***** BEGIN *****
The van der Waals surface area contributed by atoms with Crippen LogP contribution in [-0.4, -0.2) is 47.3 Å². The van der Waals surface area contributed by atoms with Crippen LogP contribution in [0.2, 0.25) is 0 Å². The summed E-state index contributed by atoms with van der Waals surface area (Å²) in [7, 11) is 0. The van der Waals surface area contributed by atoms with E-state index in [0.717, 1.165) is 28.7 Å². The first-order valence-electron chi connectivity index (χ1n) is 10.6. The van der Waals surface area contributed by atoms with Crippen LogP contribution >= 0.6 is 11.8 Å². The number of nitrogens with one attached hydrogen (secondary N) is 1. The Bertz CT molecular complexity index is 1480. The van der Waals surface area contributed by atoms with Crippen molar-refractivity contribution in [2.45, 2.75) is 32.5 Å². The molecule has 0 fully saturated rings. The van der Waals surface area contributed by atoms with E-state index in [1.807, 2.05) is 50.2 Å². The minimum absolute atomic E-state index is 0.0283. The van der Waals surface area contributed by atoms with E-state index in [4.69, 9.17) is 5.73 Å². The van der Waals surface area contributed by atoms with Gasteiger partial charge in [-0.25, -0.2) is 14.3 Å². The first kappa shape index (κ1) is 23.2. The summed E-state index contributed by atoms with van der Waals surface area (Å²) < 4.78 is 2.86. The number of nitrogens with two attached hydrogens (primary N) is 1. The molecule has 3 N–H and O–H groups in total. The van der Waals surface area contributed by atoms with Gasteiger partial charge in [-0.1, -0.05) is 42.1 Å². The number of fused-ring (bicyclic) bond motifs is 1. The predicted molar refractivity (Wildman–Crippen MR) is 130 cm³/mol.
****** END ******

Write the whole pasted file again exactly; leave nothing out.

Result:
The van der Waals surface area contributed by atoms with Crippen LogP contribution in [-0.4, -0.2) is 47.3 Å². The van der Waals surface area contributed by atoms with Crippen LogP contribution in [0.2, 0.25) is 0 Å². The summed E-state index contributed by atoms with van der Waals surface area (Å²) in [7, 11) is 0. The van der Waals surface area contributed by atoms with E-state index in [0.717, 1.165) is 28.7 Å². The first-order valence-electron chi connectivity index (χ1n) is 10.6. The van der Waals surface area contributed by atoms with Crippen LogP contribution >= 0.6 is 11.8 Å². The number of nitrogens with one attached hydrogen (secondary N) is 1. The Bertz CT molecular complexity index is 1480. The van der Waals surface area contributed by atoms with Crippen molar-refractivity contribution in [2.45, 2.75) is 32.5 Å². The molecule has 0 fully saturated rings. The van der Waals surface area contributed by atoms with E-state index in [1.807, 2.05) is 50.2 Å². The minimum absolute atomic E-state index is 0.0283. The van der Waals surface area contributed by atoms with E-state index in [4.69, 9.17) is 5.73 Å². The van der Waals surface area contributed by atoms with Gasteiger partial charge in [-0.25, -0.2) is 14.3 Å². The first kappa shape index (κ1) is 23.2. The summed E-state index contributed by atoms with van der Waals surface area (Å²) < 4.78 is 2.86. The number of nitrogens with two attached hydrogens (primary N) is 1. The molecule has 3 N–H and O–H groups in total. The van der Waals surface area contributed by atoms with Gasteiger partial charge in [-0.1, -0.05) is 42.1 Å². The number of fused-ring (bicyclic) bond motifs is 1. The predicted molar refractivity (Wildman–Crippen MR) is 130 cm³/mol.